UK Looks to Mandate eBook Lending

In July of this year, GoodeReader reported on a special task force that had been appointed in the UK to oversee the adoption of ebooks for library lending. The summer initiative worked well for the libraries, with about 70% of UK libraries offering some form of ebook lending, even if the catalog of titles is sadly limited.

Now, the government is looking into mandated ebook lending and the creation of virtual libraries. While it is disappointing that the adoption of digital reading and  the cooperation of the publishers have not coincided in such a way as to benefit libraries and their patrons, it is even more disappointing that it may take a government mandate to actually put this into practice. They are only at the review stage at this point, seeking information in order to make policy decisions.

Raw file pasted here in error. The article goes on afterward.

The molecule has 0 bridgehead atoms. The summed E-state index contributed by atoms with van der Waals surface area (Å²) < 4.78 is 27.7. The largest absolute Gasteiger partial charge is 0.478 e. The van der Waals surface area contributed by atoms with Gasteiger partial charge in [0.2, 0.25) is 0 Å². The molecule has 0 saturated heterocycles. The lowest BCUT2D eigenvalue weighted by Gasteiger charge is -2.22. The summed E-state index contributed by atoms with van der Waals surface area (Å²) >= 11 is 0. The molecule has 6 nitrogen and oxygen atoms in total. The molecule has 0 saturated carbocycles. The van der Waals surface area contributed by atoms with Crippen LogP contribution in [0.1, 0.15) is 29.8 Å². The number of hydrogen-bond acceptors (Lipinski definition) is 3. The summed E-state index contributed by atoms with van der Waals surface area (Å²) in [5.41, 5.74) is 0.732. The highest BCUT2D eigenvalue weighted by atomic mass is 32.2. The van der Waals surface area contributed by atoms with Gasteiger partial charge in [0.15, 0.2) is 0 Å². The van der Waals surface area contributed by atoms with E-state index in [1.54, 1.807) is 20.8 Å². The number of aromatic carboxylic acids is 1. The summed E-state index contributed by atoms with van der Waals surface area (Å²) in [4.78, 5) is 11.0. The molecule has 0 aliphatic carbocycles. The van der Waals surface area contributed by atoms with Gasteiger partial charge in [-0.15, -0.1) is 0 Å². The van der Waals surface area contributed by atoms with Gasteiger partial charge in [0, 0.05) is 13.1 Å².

Opponents of the measure aren’t limited strictly to the publishers, however. A number of people are concerned that making borrowing a book as easy as accessing a handheld device could lead to a drop in library attendance, which overall can hurt public libraries. Aside from the cultural importance of libraries as institutions, they have always held a reputation as being the greatest champions of literacy and freedom of speech. However, as readers and publishers have been forced to adapt to a changing market and the widespread acceptance of technology, perhaps it is time the libraries adapt as well.

Mercy Pilkington (1982 Posts)

is a Senior Editor for Good e-Reader. She is also the CEO and founder of a hybrid publishing and consulting company.